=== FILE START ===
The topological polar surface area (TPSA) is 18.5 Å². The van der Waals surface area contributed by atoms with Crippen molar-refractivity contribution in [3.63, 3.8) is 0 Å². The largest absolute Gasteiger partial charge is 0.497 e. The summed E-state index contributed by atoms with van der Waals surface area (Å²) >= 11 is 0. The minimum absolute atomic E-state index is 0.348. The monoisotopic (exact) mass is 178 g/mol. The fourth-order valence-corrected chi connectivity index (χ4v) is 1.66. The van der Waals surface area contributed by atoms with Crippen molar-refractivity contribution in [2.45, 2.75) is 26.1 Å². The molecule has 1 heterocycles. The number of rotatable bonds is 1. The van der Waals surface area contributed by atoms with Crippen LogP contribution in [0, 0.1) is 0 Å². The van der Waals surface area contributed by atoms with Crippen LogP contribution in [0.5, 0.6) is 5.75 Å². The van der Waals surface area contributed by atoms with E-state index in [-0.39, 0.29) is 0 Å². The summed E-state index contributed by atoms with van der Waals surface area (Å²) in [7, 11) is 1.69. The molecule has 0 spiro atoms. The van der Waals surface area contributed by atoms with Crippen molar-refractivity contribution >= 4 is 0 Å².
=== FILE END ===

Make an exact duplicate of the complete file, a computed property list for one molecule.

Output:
The topological polar surface area (TPSA) is 18.5 Å². The van der Waals surface area contributed by atoms with Crippen molar-refractivity contribution in [3.63, 3.8) is 0 Å². The largest absolute Gasteiger partial charge is 0.497 e. The summed E-state index contributed by atoms with van der Waals surface area (Å²) >= 11 is 0. The minimum absolute atomic E-state index is 0.348. The monoisotopic (exact) mass is 178 g/mol. The fourth-order valence-corrected chi connectivity index (χ4v) is 1.66. The van der Waals surface area contributed by atoms with Crippen molar-refractivity contribution in [2.45, 2.75) is 26.1 Å². The molecule has 1 heterocycles. The number of rotatable bonds is 1. The van der Waals surface area contributed by atoms with Crippen LogP contribution in [0, 0.1) is 0 Å². The van der Waals surface area contributed by atoms with Crippen LogP contribution in [0.5, 0.6) is 5.75 Å². The van der Waals surface area contributed by atoms with E-state index in [-0.39, 0.29) is 0 Å². The summed E-state index contributed by atoms with van der Waals surface area (Å²) in [7, 11) is 1.69. The molecule has 0 spiro atoms. The van der Waals surface area contributed by atoms with Crippen molar-refractivity contribution >= 4 is 0 Å².